IOC Loosens Guidelines on Transgender Athletes
Surgery will no longer be required
By Newser Editors and Wire Services
Posted Jan 26, 2016 1:41 AM CST
IOC medical director Richard Budgett speaks to the AP.   (Vincent Thian)
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(Newser) – Transgender athletes should be allowed to compete in the Olympics and other international events without undergoing sex reassignment surgery, according to new guidelines adopted by the International Olympic Committee. IOC medical officials say they changed the policy to adapt to current scientific, social, and legal attitudes on transgender issues. The guidelines are designed as recommendations—not rules or regulations—for international sports federations and other bodies to follow and should apply for this year's Olympics in Rio de Janeiro. "I don't think many federations have rules on defining eligibility of transgender individuals," the IOC's medical director tells the AP. "This should give them the confidence and stimulus to put these rules in place."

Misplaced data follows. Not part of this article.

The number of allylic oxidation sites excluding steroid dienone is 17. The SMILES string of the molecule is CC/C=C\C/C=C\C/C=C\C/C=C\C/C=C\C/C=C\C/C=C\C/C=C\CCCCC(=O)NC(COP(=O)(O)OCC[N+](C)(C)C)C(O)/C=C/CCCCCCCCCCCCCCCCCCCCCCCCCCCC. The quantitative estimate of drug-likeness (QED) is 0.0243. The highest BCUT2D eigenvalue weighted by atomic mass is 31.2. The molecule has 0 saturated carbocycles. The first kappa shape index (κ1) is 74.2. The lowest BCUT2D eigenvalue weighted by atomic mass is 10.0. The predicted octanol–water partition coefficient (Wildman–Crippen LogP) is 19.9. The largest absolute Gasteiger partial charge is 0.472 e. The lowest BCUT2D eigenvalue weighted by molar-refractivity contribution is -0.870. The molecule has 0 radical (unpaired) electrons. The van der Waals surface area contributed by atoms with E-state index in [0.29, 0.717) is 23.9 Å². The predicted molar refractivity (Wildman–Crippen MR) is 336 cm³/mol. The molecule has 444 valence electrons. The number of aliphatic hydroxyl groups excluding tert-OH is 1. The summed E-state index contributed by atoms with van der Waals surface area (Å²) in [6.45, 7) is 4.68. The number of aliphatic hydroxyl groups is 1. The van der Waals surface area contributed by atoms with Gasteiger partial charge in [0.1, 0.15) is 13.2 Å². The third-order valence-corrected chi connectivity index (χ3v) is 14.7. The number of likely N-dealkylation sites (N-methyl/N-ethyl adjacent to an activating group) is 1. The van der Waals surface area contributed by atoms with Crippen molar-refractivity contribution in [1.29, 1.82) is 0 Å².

Under the previous guidelines, introduced in 2003, athletes who transitioned from male to female or vice versa were required to have reassignment surgery followed by at least two years of hormone therapy in order to be eligible to compete. Now surgery will no longer be required, with female-to-male transgender athletes eligible to take part in men's competitions "without restriction." Meanwhile, male-to-female transgender athletes will need to demonstrate that their testosterone level has been below a certain cutoff point for at least one year before their first competition. "The overriding sporting objective is and remains the guarantee of fair competition," the IOC said in a document posted on its website explaining the new guidelines.
 

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